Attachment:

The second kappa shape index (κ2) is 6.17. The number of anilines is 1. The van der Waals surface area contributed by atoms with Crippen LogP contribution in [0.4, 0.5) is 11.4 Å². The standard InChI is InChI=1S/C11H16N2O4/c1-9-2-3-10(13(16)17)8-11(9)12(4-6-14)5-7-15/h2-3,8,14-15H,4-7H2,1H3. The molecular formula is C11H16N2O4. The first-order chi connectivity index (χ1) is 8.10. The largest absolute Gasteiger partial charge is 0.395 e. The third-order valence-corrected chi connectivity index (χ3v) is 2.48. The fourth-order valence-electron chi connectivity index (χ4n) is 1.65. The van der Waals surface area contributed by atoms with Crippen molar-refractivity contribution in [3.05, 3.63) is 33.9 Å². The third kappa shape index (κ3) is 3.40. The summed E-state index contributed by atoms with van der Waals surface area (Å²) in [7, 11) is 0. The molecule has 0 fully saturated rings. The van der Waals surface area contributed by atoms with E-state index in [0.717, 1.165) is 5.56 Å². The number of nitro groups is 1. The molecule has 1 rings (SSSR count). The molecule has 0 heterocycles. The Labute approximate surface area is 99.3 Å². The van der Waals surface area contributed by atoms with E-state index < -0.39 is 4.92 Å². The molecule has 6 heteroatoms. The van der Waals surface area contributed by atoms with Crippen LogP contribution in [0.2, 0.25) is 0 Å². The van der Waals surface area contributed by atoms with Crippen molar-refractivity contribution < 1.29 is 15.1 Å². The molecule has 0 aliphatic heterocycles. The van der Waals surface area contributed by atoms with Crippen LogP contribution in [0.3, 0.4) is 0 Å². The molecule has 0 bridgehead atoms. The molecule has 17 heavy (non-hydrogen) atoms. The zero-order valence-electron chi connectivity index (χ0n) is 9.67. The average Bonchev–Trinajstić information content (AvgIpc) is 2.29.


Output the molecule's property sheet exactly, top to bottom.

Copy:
The second kappa shape index (κ2) is 6.17. The number of anilines is 1. The van der Waals surface area contributed by atoms with Crippen LogP contribution in [0.4, 0.5) is 11.4 Å². The standard InChI is InChI=1S/C11H16N2O4/c1-9-2-3-10(13(16)17)8-11(9)12(4-6-14)5-7-15/h2-3,8,14-15H,4-7H2,1H3. The molecular formula is C11H16N2O4. The first-order chi connectivity index (χ1) is 8.10. The largest absolute Gasteiger partial charge is 0.395 e. The third-order valence-corrected chi connectivity index (χ3v) is 2.48. The fourth-order valence-electron chi connectivity index (χ4n) is 1.65. The van der Waals surface area contributed by atoms with Crippen molar-refractivity contribution in [3.05, 3.63) is 33.9 Å². The third kappa shape index (κ3) is 3.40. The summed E-state index contributed by atoms with van der Waals surface area (Å²) in [7, 11) is 0. The molecule has 0 fully saturated rings. The van der Waals surface area contributed by atoms with E-state index in [0.717, 1.165) is 5.56 Å². The number of nitro groups is 1. The molecule has 1 rings (SSSR count). The molecule has 0 heterocycles. The Labute approximate surface area is 99.3 Å². The van der Waals surface area contributed by atoms with E-state index < -0.39 is 4.92 Å². The molecule has 6 heteroatoms. The van der Waals surface area contributed by atoms with Crippen LogP contribution in [0.2, 0.25) is 0 Å². The van der Waals surface area contributed by atoms with Crippen molar-refractivity contribution < 1.29 is 15.1 Å². The molecule has 0 aliphatic heterocycles. The van der Waals surface area contributed by atoms with Crippen LogP contribution in [0.3, 0.4) is 0 Å². The molecule has 0 bridgehead atoms. The molecule has 17 heavy (non-hydrogen) atoms. The zero-order valence-electron chi connectivity index (χ0n) is 9.67. The average Bonchev–Trinajstić information content (AvgIpc) is 2.29.